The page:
New, improved library reopens in Middletown

Assemblyman donates $100,000 at Friday dedication ceremony

BY KAREN E. BOWES Staff Writer

Staff Writer

MIDDLETOWN — While most patrons of the newly renovated Main Library were busy checking out, one resident was already dropping off — $100,000, to be exact.

Assemblyman Joseph Azzolina (R-Monmouth/Middlesex) donated the balance of his $100,000 pledge to the library last Friday, to be used toward the recently completed renovation project.

“Now enjoy life and read as many books as you like,” Azzolina said to the small crowd gathered in the new reading/hearth area. “Reading is the foundation of a literate and liberated society.”

Randall Gabrielan, director of the library board of trustees, accepted the donation and announced that the hearth area will be named in honor of the Azzolina family. The library reopened Oct. 8 without fanfare after 17 months of renovations. According to Gabrielan, “We opened as soon as we were able,” adding that last-minute inspections and other paperwork were among the many reasons why the opening was delayed.

“Oct. 23 at 7 a.m. will be the grand rededication ceremony,” Gabrielan said. “There will be the usual speeches and invited officials. I expect the highlight of the dedication will be the cake.”

The renovated library, New Monmouth Road, has increased in size from 26,000 to 39,000 square feet, according to Gabrielan. The hub — the large open area nearest the entrance — holds periodicals, new books, CDs and DVDs, and was conceived by Susan O’Neal as the heart of the library.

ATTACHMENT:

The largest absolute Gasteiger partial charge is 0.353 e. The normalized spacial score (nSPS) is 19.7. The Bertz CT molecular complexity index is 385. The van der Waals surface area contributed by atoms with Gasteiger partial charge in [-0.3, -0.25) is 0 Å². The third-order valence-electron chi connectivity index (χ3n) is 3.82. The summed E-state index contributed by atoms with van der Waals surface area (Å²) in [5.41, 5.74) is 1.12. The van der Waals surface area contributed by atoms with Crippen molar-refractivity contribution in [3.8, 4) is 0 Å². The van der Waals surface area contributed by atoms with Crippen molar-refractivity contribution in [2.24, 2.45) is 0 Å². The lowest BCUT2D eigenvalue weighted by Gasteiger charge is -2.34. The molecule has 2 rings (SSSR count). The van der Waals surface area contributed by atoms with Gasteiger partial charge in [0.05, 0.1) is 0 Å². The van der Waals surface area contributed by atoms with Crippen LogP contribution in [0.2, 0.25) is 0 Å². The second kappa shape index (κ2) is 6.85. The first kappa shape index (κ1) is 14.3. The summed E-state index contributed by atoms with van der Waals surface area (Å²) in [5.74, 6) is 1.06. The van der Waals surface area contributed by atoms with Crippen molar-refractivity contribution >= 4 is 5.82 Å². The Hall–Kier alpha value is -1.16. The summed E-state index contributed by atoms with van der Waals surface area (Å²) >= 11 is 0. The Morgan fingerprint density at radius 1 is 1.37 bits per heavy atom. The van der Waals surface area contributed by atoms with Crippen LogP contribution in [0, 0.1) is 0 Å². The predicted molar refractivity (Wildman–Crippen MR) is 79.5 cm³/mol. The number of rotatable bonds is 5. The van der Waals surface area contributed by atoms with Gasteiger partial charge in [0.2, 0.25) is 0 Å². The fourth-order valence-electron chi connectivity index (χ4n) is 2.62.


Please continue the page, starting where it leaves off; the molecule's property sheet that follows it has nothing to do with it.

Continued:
The Teen Zone will come as a welcome respite to adolescent readers. It features closed doors and is decorated in funky colors with movable furniture.

High school students added personal touches by designing several chairs inspired by famous paintings. Phil Connelly, a student from Middletown High School South, created an Andy Warhol chair, while Stacy Molski, also of South, re-created a Van Gogh scene, among others.

There is a closed-door group study room with oversized booths and computer plug-ins for Internet access, a local history room and a quiet reading area with comfortable chairs and small end tables. In addition, the reference area boasts 17 computer terminals, while the children’s room is home to several more.

Azzolina hopes children and adults alike will benefit from his donation.

“Education is a top priority in our family,” said Azzolina. “We think our contribution will go a long way toward achieving that goal here in our hometown. The Azzolinas and Scadutos have been here for half a century, which makes me feel I’ve been around this town a long, long time.”

The assemblyman’s son, Joseph Jr., and nephew, Phil Scaduto, were also on hand for the event.